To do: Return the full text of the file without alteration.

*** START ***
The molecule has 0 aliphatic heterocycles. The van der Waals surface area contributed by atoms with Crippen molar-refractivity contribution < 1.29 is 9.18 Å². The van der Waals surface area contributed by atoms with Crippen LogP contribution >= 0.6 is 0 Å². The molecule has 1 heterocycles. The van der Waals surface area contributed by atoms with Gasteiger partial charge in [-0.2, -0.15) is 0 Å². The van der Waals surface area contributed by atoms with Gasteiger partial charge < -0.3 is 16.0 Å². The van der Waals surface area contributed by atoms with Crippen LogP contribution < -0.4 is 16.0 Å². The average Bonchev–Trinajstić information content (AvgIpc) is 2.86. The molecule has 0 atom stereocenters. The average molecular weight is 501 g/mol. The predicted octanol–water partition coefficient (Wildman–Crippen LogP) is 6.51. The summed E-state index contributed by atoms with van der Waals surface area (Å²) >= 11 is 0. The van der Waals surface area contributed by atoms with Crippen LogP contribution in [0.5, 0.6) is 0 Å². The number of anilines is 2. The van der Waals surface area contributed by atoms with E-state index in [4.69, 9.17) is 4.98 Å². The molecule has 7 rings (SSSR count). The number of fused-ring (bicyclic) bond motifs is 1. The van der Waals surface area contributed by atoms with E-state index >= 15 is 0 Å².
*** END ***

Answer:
The molecule has 0 aliphatic heterocycles. The van der Waals surface area contributed by atoms with Crippen molar-refractivity contribution < 1.29 is 9.18 Å². The van der Waals surface area contributed by atoms with Crippen LogP contribution >= 0.6 is 0 Å². The molecule has 1 heterocycles. The van der Waals surface area contributed by atoms with Gasteiger partial charge in [-0.2, -0.15) is 0 Å². The van der Waals surface area contributed by atoms with Gasteiger partial charge < -0.3 is 16.0 Å². The van der Waals surface area contributed by atoms with Crippen LogP contribution < -0.4 is 16.0 Å². The average Bonchev–Trinajstić information content (AvgIpc) is 2.86. The molecule has 0 atom stereocenters. The average molecular weight is 501 g/mol. The predicted octanol–water partition coefficient (Wildman–Crippen LogP) is 6.51. The summed E-state index contributed by atoms with van der Waals surface area (Å²) >= 11 is 0. The van der Waals surface area contributed by atoms with Crippen LogP contribution in [0.5, 0.6) is 0 Å². The number of anilines is 2. The van der Waals surface area contributed by atoms with E-state index in [4.69, 9.17) is 4.98 Å². The molecule has 7 rings (SSSR count). The number of fused-ring (bicyclic) bond motifs is 1. The van der Waals surface area contributed by atoms with E-state index >= 15 is 0 Å².